Shared representations and the experience of the self as an agent


  • Daniela Mario


The following thoughts draw on some implications for the sciences of education resulting from neuroscience paradigm when supported by an embodied approach to knowledge—that is also consistent with the approach of a wider constructivist framework. The core idea is that of reasoning about the complex relationship between the intersubjective base level (shared representations or embodied simulation; ES) and the sense of agency. The aim is that of inquiring whether developed research and reflections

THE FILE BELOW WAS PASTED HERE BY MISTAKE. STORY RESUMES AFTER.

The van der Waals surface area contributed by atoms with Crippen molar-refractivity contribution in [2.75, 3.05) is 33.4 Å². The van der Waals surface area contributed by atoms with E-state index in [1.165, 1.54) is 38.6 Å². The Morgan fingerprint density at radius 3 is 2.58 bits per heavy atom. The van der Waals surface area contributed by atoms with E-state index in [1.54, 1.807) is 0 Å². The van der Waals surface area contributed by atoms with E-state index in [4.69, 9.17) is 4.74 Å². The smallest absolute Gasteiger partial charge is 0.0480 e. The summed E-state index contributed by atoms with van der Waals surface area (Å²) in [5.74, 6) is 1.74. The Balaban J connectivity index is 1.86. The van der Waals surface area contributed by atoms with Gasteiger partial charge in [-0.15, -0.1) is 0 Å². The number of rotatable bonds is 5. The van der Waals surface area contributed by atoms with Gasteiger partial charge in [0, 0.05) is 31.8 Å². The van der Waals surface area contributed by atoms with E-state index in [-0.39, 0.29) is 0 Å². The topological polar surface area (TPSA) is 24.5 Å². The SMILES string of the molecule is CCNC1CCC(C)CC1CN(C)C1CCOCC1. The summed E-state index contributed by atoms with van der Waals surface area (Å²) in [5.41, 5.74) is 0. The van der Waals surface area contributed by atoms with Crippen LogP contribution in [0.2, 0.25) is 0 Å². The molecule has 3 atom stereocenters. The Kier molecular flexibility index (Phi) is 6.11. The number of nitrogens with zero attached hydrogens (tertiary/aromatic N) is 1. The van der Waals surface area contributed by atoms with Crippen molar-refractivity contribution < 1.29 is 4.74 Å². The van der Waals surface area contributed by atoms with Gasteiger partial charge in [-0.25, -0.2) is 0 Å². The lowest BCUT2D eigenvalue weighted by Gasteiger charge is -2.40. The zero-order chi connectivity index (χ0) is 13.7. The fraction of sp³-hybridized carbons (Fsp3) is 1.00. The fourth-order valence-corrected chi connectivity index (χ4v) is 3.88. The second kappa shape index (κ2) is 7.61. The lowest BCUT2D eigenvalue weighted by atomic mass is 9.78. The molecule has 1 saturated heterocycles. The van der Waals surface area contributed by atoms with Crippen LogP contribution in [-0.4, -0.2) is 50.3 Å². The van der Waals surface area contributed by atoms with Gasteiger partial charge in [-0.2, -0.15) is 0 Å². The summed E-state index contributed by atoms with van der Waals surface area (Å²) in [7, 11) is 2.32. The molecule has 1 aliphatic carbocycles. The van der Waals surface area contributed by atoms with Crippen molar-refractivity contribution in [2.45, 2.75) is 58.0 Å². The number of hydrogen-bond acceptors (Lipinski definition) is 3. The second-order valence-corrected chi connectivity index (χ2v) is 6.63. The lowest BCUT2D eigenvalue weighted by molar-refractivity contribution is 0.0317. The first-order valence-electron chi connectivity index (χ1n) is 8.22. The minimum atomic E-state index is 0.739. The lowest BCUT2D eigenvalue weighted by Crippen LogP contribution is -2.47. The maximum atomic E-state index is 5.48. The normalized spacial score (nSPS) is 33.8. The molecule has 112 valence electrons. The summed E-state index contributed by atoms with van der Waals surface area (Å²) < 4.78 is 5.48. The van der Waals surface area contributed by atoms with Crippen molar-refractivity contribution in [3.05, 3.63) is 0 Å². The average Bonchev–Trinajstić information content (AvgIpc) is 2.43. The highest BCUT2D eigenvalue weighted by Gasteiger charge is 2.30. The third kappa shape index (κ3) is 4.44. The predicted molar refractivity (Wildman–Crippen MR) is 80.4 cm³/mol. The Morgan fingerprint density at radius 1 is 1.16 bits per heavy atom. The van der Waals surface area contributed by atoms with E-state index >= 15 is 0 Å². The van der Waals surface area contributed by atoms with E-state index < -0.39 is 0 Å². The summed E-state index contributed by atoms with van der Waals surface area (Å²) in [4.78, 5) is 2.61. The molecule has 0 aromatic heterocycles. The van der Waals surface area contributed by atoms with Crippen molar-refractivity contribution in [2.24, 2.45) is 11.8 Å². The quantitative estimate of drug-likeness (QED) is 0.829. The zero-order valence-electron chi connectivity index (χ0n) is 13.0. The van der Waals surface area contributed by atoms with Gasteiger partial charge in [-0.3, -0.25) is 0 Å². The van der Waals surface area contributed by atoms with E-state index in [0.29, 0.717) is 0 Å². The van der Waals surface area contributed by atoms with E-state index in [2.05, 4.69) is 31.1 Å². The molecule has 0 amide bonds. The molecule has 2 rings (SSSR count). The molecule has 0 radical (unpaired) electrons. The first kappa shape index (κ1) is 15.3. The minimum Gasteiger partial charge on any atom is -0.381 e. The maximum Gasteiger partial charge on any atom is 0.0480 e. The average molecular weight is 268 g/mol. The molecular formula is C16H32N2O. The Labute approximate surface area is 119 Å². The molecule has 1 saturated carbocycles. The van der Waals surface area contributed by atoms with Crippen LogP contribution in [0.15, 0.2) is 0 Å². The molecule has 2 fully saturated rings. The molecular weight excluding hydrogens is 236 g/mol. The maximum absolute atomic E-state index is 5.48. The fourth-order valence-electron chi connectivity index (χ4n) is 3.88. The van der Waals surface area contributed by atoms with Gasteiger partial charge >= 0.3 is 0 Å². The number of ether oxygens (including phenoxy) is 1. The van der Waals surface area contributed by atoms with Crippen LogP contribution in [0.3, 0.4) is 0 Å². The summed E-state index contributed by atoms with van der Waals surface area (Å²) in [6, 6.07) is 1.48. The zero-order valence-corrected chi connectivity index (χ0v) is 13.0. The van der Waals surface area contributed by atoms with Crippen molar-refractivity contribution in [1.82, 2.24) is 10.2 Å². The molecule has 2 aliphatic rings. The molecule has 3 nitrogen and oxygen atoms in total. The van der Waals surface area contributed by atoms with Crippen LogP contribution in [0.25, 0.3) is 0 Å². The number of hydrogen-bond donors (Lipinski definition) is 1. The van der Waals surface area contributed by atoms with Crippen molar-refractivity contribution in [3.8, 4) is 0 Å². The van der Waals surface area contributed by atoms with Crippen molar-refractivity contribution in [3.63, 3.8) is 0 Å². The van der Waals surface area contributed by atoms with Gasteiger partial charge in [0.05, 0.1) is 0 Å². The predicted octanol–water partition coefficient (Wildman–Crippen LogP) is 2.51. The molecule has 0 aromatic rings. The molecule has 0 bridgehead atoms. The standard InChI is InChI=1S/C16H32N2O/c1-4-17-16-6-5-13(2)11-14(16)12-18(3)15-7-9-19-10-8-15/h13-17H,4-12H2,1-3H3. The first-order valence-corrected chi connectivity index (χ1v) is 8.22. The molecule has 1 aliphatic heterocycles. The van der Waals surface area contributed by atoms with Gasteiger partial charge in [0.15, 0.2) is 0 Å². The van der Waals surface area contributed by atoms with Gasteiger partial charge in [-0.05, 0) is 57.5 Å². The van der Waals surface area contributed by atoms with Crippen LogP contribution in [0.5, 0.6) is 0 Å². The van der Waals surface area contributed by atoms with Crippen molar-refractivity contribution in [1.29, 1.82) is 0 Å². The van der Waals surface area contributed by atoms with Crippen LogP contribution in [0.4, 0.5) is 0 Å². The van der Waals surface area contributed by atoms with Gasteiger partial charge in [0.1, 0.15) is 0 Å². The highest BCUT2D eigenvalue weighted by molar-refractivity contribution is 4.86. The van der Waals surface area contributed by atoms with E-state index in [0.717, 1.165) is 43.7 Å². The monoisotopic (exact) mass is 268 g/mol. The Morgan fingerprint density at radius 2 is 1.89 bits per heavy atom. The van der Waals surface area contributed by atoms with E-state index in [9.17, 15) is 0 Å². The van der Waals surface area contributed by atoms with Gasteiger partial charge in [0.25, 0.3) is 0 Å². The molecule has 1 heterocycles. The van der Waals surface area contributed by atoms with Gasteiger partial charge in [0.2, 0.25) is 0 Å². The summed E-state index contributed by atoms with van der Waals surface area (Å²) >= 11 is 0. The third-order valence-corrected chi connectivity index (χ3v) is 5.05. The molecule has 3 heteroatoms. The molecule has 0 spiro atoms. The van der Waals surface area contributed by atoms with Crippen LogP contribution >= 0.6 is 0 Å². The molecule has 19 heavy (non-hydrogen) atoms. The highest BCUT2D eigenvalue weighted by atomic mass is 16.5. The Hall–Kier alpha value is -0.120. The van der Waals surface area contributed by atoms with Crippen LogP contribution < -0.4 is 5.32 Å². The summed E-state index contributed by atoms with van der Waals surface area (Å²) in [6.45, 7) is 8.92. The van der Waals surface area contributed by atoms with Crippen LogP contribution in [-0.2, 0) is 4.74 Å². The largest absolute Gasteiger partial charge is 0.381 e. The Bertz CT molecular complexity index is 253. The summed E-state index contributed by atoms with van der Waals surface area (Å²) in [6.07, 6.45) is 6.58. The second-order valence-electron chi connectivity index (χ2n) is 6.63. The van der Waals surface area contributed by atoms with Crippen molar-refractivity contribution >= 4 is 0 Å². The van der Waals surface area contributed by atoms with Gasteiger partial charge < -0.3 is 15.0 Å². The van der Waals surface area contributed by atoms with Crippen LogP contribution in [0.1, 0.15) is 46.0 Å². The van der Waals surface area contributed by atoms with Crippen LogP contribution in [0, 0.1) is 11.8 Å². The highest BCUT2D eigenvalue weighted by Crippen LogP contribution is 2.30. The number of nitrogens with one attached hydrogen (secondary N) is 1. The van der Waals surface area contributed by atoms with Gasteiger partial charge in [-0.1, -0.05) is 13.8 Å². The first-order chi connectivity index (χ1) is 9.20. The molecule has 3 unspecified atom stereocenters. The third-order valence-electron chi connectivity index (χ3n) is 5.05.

on these concepts—such as the concept of affordances—could provide a basis that is consistent with Sen’s construct of capability. The question which leads the argument is the following: since it assumes the intersubjective nature of the capability, can the capability approach provide a useful framework for the development of a new model for science training and education? In other words: could the logic of “capability” reinstate training’s most authentic meaning?




How to Cite

Mario, D. (2013). Shared representations and the experience of the self as an agent. Formazione & Insegnamento, 11(1), 193–206. Retrieved from